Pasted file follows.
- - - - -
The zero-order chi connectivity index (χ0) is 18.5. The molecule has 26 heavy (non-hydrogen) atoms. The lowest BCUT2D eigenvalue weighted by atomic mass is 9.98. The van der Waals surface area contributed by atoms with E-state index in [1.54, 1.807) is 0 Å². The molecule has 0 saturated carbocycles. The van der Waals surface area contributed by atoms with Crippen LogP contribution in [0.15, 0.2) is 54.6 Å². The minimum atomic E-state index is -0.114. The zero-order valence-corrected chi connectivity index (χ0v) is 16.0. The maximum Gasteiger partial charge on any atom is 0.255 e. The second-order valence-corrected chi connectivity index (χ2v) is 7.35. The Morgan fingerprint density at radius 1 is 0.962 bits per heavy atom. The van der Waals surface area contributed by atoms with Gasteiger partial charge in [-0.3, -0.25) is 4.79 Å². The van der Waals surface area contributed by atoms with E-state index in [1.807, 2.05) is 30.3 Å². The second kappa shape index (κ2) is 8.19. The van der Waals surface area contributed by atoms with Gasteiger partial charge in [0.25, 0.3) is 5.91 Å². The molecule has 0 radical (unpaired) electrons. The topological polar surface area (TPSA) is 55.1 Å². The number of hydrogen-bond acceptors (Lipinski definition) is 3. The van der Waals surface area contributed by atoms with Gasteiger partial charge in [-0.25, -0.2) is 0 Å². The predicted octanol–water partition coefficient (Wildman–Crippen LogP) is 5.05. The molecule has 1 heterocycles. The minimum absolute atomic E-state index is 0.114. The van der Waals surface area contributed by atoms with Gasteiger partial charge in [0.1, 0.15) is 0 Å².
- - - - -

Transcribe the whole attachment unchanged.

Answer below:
The zero-order chi connectivity index (χ0) is 18.5. The molecule has 26 heavy (non-hydrogen) atoms. The lowest BCUT2D eigenvalue weighted by atomic mass is 9.98. The van der Waals surface area contributed by atoms with E-state index in [1.54, 1.807) is 0 Å². The molecule has 0 saturated carbocycles. The van der Waals surface area contributed by atoms with Crippen LogP contribution in [0.15, 0.2) is 54.6 Å². The minimum atomic E-state index is -0.114. The zero-order valence-corrected chi connectivity index (χ0v) is 16.0. The maximum Gasteiger partial charge on any atom is 0.255 e. The second-order valence-corrected chi connectivity index (χ2v) is 7.35. The Morgan fingerprint density at radius 1 is 0.962 bits per heavy atom. The van der Waals surface area contributed by atoms with Gasteiger partial charge in [-0.3, -0.25) is 4.79 Å². The van der Waals surface area contributed by atoms with E-state index in [1.807, 2.05) is 30.3 Å². The second kappa shape index (κ2) is 8.19. The van der Waals surface area contributed by atoms with Gasteiger partial charge in [0.25, 0.3) is 5.91 Å². The molecule has 0 radical (unpaired) electrons. The topological polar surface area (TPSA) is 55.1 Å². The number of hydrogen-bond acceptors (Lipinski definition) is 3. The van der Waals surface area contributed by atoms with Gasteiger partial charge in [-0.25, -0.2) is 0 Å². The predicted octanol–water partition coefficient (Wildman–Crippen LogP) is 5.05. The molecule has 1 heterocycles. The minimum absolute atomic E-state index is 0.114. The van der Waals surface area contributed by atoms with Gasteiger partial charge in [0.1, 0.15) is 0 Å².